Chicago Again Hit With Triple Debt Downgrade

Published November 19, 2013

First Moody’s Investors Service served Chicago with a triple-notch credit rating downgrade, and now Fitch Ratings Inc. has done the same.

Fitch made the announcement in November and added its rating outlook on the city’s debt is “negative.”

“The rating firms are finally highlighting risks arising from significant costs and liabilities of government that have been hidden for years with dishonest accounting,” said Sheila Weinberg, CEO and founder of the Illinois-based Institute for Truth in Accounting.

In June 2013, The Heartland Institute and Truth in Accounting published a report on local government debt in Cook County, Illinois – which includes Chicago – titled “The Municipal Government Debt Crisis.”  The study indicated 13 taxing jurisdictions (including Chicago) were in worse shape than Stockton, California – a city that has already entered municipal bankruptcy proceedings.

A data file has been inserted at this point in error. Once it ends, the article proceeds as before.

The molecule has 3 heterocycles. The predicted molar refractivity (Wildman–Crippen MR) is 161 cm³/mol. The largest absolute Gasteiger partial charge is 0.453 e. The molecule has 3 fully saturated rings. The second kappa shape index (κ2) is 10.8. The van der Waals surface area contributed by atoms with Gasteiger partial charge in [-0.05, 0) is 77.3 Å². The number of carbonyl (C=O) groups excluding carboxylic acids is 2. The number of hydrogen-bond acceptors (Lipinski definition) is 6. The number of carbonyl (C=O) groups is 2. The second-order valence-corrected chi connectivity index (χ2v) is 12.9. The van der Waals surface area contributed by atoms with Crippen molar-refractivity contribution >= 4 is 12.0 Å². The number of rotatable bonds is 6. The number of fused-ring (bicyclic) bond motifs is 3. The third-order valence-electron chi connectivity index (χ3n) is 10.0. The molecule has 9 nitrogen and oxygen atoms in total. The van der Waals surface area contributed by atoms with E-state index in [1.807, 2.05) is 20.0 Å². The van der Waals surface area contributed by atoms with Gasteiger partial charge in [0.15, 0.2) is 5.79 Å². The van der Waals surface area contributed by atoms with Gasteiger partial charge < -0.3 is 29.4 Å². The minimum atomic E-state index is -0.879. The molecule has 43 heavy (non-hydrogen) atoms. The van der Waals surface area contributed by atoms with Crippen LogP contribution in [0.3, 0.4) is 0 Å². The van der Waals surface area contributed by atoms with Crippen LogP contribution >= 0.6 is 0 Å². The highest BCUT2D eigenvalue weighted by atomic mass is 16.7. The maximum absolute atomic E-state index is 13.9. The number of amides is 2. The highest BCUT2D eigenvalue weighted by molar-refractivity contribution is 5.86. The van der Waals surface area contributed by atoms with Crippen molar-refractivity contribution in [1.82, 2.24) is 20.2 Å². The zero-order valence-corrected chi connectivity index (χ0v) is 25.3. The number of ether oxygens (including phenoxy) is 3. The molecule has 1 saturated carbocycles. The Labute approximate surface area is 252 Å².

A month after this study appeared, Moody’s announced its downgrade of Chicago debt. Now Fitch has followed suit. Meanwhile, the Chicago Tribune has been publishing “Broken Bonds,” a series of reports detailing billions of dollars of borrowing that has been structured to push most repayments far into the future, enabling past and current Chicago officials to avoid most of the consequences of the debt. Most of the borrowing occurred during the tenure of former Mayor Richard M. Daley.

Chicago’s general obligation debt has quadrupled in 18 years, topping $8 billion.